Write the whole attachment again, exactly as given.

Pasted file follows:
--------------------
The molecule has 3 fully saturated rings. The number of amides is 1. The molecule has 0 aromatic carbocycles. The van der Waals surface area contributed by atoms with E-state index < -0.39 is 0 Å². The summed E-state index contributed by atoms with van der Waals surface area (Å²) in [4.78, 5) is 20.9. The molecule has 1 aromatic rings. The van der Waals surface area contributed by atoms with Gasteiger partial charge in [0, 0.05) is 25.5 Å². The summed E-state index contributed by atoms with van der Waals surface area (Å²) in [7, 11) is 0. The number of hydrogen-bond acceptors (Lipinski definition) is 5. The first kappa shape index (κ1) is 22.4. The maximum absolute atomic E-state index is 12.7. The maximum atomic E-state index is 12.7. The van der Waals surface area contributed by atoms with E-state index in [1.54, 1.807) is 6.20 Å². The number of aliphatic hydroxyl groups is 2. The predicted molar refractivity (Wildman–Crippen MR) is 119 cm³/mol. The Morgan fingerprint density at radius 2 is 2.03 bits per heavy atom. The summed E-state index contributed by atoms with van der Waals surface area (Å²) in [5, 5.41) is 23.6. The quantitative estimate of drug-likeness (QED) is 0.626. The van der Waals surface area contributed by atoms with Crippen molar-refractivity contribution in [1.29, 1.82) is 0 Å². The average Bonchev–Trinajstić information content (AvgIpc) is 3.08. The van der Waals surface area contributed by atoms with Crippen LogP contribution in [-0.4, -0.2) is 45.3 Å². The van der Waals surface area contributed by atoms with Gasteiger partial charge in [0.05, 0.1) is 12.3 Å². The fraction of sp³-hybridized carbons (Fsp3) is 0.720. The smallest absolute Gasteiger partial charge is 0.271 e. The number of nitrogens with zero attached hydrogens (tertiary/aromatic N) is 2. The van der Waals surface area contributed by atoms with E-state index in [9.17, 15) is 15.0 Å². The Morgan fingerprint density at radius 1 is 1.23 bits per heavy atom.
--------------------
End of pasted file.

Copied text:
The molecule has 3 fully saturated rings. The number of amides is 1. The molecule has 0 aromatic carbocycles. The van der Waals surface area contributed by atoms with E-state index < -0.39 is 0 Å². The summed E-state index contributed by atoms with van der Waals surface area (Å²) in [4.78, 5) is 20.9. The molecule has 1 aromatic rings. The van der Waals surface area contributed by atoms with Gasteiger partial charge in [0, 0.05) is 25.5 Å². The summed E-state index contributed by atoms with van der Waals surface area (Å²) in [7, 11) is 0. The number of hydrogen-bond acceptors (Lipinski definition) is 5. The first kappa shape index (κ1) is 22.4. The maximum absolute atomic E-state index is 12.7. The maximum atomic E-state index is 12.7. The van der Waals surface area contributed by atoms with E-state index in [1.54, 1.807) is 6.20 Å². The number of aliphatic hydroxyl groups is 2. The predicted molar refractivity (Wildman–Crippen MR) is 119 cm³/mol. The Morgan fingerprint density at radius 2 is 2.03 bits per heavy atom. The summed E-state index contributed by atoms with van der Waals surface area (Å²) in [5, 5.41) is 23.6. The quantitative estimate of drug-likeness (QED) is 0.626. The van der Waals surface area contributed by atoms with Crippen molar-refractivity contribution in [1.29, 1.82) is 0 Å². The average Bonchev–Trinajstić information content (AvgIpc) is 3.08. The van der Waals surface area contributed by atoms with Crippen LogP contribution in [-0.4, -0.2) is 45.3 Å². The van der Waals surface area contributed by atoms with Gasteiger partial charge in [0.05, 0.1) is 12.3 Å². The fraction of sp³-hybridized carbons (Fsp3) is 0.720. The smallest absolute Gasteiger partial charge is 0.271 e. The number of nitrogens with zero attached hydrogens (tertiary/aromatic N) is 2. The van der Waals surface area contributed by atoms with E-state index in [9.17, 15) is 15.0 Å². The Morgan fingerprint density at radius 1 is 1.23 bits per heavy atom.